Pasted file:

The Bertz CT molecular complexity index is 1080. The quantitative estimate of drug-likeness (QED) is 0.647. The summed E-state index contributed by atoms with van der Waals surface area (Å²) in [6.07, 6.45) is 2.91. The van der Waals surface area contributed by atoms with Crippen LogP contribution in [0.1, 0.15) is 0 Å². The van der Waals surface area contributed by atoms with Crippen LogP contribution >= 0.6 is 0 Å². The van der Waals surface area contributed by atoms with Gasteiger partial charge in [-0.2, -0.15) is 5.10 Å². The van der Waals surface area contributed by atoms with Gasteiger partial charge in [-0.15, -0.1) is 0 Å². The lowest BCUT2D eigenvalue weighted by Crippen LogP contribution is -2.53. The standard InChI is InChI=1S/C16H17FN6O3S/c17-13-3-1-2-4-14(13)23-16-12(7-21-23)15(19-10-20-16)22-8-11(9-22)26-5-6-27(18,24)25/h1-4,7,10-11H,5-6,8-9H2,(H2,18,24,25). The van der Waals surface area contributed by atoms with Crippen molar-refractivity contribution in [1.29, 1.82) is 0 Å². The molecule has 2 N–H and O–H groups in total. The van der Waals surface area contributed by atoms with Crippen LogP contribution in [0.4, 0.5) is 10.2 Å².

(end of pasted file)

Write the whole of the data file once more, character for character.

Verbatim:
The Bertz CT molecular complexity index is 1080. The quantitative estimate of drug-likeness (QED) is 0.647. The summed E-state index contributed by atoms with van der Waals surface area (Å²) in [6.07, 6.45) is 2.91. The van der Waals surface area contributed by atoms with Crippen LogP contribution in [0.1, 0.15) is 0 Å². The van der Waals surface area contributed by atoms with Crippen LogP contribution >= 0.6 is 0 Å². The van der Waals surface area contributed by atoms with Gasteiger partial charge in [-0.2, -0.15) is 5.10 Å². The van der Waals surface area contributed by atoms with Gasteiger partial charge in [-0.15, -0.1) is 0 Å². The lowest BCUT2D eigenvalue weighted by Crippen LogP contribution is -2.53. The standard InChI is InChI=1S/C16H17FN6O3S/c17-13-3-1-2-4-14(13)23-16-12(7-21-23)15(19-10-20-16)22-8-11(9-22)26-5-6-27(18,24)25/h1-4,7,10-11H,5-6,8-9H2,(H2,18,24,25). The van der Waals surface area contributed by atoms with Crippen molar-refractivity contribution in [1.29, 1.82) is 0 Å². The molecule has 2 N–H and O–H groups in total. The van der Waals surface area contributed by atoms with Crippen LogP contribution in [0.4, 0.5) is 10.2 Å².